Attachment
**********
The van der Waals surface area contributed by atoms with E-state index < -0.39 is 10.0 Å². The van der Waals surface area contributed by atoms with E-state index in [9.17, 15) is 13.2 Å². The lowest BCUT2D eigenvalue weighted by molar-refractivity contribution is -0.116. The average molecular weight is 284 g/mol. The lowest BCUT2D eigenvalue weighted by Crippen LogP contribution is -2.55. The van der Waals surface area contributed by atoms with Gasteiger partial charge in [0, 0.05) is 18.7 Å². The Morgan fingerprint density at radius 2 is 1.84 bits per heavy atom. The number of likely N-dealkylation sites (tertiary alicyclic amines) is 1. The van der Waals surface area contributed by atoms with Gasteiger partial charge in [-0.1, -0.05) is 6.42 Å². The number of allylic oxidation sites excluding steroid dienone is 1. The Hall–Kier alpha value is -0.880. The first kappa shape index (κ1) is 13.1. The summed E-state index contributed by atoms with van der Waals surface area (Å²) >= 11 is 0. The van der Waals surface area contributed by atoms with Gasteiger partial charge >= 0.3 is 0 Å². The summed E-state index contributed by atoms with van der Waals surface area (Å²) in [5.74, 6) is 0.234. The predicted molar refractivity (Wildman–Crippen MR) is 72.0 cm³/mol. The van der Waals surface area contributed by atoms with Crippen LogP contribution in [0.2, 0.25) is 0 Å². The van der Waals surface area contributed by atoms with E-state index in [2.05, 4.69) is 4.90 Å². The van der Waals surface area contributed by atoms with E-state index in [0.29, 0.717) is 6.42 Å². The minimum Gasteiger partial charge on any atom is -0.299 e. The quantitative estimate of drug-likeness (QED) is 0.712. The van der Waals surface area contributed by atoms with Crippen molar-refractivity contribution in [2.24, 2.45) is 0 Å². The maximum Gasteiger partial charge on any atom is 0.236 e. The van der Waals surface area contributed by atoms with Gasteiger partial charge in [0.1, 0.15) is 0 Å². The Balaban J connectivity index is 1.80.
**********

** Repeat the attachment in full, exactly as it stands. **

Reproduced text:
The van der Waals surface area contributed by atoms with E-state index < -0.39 is 10.0 Å². The van der Waals surface area contributed by atoms with E-state index in [9.17, 15) is 13.2 Å². The lowest BCUT2D eigenvalue weighted by molar-refractivity contribution is -0.116. The average molecular weight is 284 g/mol. The lowest BCUT2D eigenvalue weighted by Crippen LogP contribution is -2.55. The van der Waals surface area contributed by atoms with Gasteiger partial charge in [0, 0.05) is 18.7 Å². The Morgan fingerprint density at radius 2 is 1.84 bits per heavy atom. The number of likely N-dealkylation sites (tertiary alicyclic amines) is 1. The van der Waals surface area contributed by atoms with Gasteiger partial charge in [-0.1, -0.05) is 6.42 Å². The number of allylic oxidation sites excluding steroid dienone is 1. The Hall–Kier alpha value is -0.880. The first kappa shape index (κ1) is 13.1. The summed E-state index contributed by atoms with van der Waals surface area (Å²) >= 11 is 0. The van der Waals surface area contributed by atoms with Gasteiger partial charge >= 0.3 is 0 Å². The summed E-state index contributed by atoms with van der Waals surface area (Å²) in [5.74, 6) is 0.234. The predicted molar refractivity (Wildman–Crippen MR) is 72.0 cm³/mol. The van der Waals surface area contributed by atoms with Crippen LogP contribution in [0.2, 0.25) is 0 Å². The van der Waals surface area contributed by atoms with E-state index in [2.05, 4.69) is 4.90 Å². The van der Waals surface area contributed by atoms with E-state index in [0.29, 0.717) is 6.42 Å². The minimum Gasteiger partial charge on any atom is -0.299 e. The quantitative estimate of drug-likeness (QED) is 0.712. The van der Waals surface area contributed by atoms with Crippen molar-refractivity contribution in [2.24, 2.45) is 0 Å². The maximum Gasteiger partial charge on any atom is 0.236 e. The van der Waals surface area contributed by atoms with Gasteiger partial charge in [0.1, 0.15) is 0 Å². The Balaban J connectivity index is 1.80.